Wednesday, November 28, 2012

'So painful and moving a saga that no respectable biographer has failed it'

Robert Gottlieb recommends biographies of classic authors on The Daily Beast's Book Bag.

The Brontës
The six children of the Reverend Patrick Brontë, all of whom predeceased him, two of them writers of genius. Their isolated life on the moors; the painful attempts at teaching and governessing; the disaster of the one boy, Branwell, brilliant and dissolute; the amazing success of Jane Eyre; the relentless loss of life to tuberculosis (although Charlotte died of complications connected to childbirth)—it’s so painful and moving a saga that no respectable biographer has failed it. The classic is the life of Charlotte by her close friend the brilliant novelist Elizabeth Gaskell; the most complete version is the series of individual volumes by the scholar Winifred Gérin. But don’t worry—you really can't go wrong.
Charlotte died of complications connected to pregnancy, not childbirth, though. And we are saddened to see him leaving Anne (we suppose) out of the 'genius' picture.

Robert Gottlieb used to be the editor of The New Yorker and today The New Yorker's Page-Turner discusses bad endings.
Many of the world’s best novels have bad endings. I don’t mean that they end sadly, or on a back-to-work, all-is-forgiven note (e.g. “War and Peace,” “The Red and the Black,” “A Suitable Boy”), but that the ending is actually inartistic—a betrayal of what came before. This is true not just of good novels but also of books on which the reputation of Western fiction rests. [...] Ditto “Wuthering Heights.” After the scalding passion of Catherine and Heathcliff, who cares about the amorous back-and-forths of their uninteresting children? Yet this occupies half of the book. (Joan Acocella)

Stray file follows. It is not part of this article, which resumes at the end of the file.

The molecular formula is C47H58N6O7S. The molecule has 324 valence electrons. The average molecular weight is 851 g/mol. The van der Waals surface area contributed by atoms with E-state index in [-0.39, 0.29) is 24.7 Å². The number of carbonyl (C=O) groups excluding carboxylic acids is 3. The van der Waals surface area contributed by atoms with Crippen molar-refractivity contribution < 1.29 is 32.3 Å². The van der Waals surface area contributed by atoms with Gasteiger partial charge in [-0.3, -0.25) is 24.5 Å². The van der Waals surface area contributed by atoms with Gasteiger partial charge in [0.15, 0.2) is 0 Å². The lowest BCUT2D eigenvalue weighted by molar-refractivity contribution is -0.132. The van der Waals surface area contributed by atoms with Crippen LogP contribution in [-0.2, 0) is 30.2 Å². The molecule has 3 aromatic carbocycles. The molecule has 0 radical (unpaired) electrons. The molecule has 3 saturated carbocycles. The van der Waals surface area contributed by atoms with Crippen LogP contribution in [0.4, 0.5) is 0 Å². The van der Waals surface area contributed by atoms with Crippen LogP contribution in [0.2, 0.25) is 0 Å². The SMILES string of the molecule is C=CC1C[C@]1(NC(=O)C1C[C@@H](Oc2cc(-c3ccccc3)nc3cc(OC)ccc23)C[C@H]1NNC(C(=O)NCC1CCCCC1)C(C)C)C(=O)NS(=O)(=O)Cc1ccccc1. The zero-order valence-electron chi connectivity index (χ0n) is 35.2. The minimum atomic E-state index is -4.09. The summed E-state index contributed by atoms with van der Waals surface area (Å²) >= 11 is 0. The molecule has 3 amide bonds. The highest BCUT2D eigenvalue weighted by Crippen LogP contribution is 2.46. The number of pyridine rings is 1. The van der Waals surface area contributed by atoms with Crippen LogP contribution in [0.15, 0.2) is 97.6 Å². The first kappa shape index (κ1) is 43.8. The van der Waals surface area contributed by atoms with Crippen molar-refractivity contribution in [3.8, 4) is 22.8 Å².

Clearly many script writers would tend to agree with that.

This columnist from the Williston Herald is quite a Brontëite:
One high school summer, I carried stacks of books home from the library with an ambitious (and irrational) resolve to read all the “classics” and discovered Austen, Orwell and Dickens. From the horrifying twist at the end of “Rebecca” to Cather’s pioneer life, I refined my tastes and discovered that I prefer the Brontës’ moors to Hemingway’s grappa. (Jenna Ebersole)
Not everybody is as fond of the Brontës or the moors. See for instance this callous letter from a reader of The Telegraph and Argus concerning the wind farm plans:
Sir – I’d like to express my support for the decision to allow expansion of the wind turbines above Haworth.
I see the objections by the Brontë Society to be quite bizarre. They appear to want to keep Haworth close to what it was early in the 19th century.
However, the area is already so different. There was no railway at the time Wuthering Heights was set. Should we close that down? And Heathcliff first appeared in the area after having walked from Liverpool – most likely along the canal. Should we ban all but horse-powered craft from any local canals?
The area cannot just exist on the tourist trade.
Geoff Collier, Apsley Terrace, Oakworth
20 Minutos' La Urna (Spain) likens the relation between Spain and Catalonia to Wuthering Heights and its 'matryoshka' structure. Respiring Thoughts, Marmarmarmarina (in Russian) and Espacio Libros (in Spanish) all post about Jane Eyre while Thoughts and Stuff and Pusinko (in Portuguese) write about the 1983 adaptation of the novel. Just One More Page... reviews Agnes Grey. Roger N. Taber shares his poem Time on Haworth Moor.

Comments :

2 comments to “ 'So painful and moving a saga that no respectable biographer has failed it' ”
ksotikoula said...
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Just passing by to say that the Marmarmarmarina blog (mentioned in the end is not written in Greek). I believe it is Russian, but it certainly is not Greek. ;)

Cristina said...
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Oops! Thanks for that. What a silly thing to do!

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